When it’s not about profit, how then does an alternative press survive? How does one continue one’s work outside maximum revenues, traditional channels, and institutional backing? I believe that a publisher worth its alternative salt should keep asking these questions as it does its work. Pressures will always be there and it is up to the alternative press to determine which concessions mean a lack of commitment and which ones may even serve to open up new ways of organizing and sustaining oneself. And we can’t tell or know from the get-go. We have to find our answers along the way.
I’ve learned that an alternative press, if it is to survive, must resist existing for its sake alone. One cannot overstate the role of the community to our survival. I realize that, as a reader, I have to support the efforts of alternative presses if their presence in the community is important to me. High Chair has been very lucky to keep meeting like-minded people willing to work with us despite our limited funding. Poets, visual artists, and museums allow the free use of their poems and artworks in our website and books, members and friends give their design and programming services either for free or for a song, and a printing press grants us outrageously flexible payment plans as long as we don’t publish porn.
Grateful to this intimate, supportive community, we donate books, hold free poetry workshops, lectures, and poetry appreciation sessions. We forego maximum profit. High Chair alone may not have the means to sustain itself, but there is a community of readers, writers, artists, suppliers, and just plain Good Samaritans that supports our efforts. They read our books, contribute their works to the online journal, and open themselves up to conversations. They believe that society should still have room for endeavors that resist traditional and narrow economic values, and they are willing to help create this space.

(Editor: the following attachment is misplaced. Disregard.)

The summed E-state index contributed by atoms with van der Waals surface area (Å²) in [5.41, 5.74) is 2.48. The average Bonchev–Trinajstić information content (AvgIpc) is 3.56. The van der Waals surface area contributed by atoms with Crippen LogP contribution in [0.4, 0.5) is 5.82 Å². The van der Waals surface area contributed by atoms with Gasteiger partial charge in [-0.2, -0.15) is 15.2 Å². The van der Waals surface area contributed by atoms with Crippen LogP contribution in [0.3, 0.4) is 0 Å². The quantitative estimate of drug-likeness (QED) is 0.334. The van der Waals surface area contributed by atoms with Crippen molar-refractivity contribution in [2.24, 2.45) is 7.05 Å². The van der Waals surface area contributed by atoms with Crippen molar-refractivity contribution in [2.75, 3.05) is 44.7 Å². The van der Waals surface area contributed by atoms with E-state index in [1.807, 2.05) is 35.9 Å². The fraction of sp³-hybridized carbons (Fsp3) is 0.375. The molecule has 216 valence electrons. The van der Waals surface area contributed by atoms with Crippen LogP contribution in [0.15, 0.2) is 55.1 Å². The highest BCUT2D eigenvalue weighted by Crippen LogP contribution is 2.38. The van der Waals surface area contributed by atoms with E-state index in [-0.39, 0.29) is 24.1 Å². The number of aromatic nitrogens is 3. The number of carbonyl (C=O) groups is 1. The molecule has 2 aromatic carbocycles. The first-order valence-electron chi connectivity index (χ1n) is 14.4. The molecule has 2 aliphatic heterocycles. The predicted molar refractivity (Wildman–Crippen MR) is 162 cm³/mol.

Lastly and for the record, High Chair doesn’t call itself alternative. It is a nonprofit small press. This isn’t to disavow the social goals of alternative presses that we, by some of our choices, espouse. It’s just that, sometimes, the label alternative is reduced to glorified self-marginalization. Challenging the beliefs and business practices of mainstream presses is never an end unto itself. By continuing our work as small or independent or alternative or nonprofit presses, we have to contribute to broader goals of inclusivity, community engagement, and accountability. Thank you very much.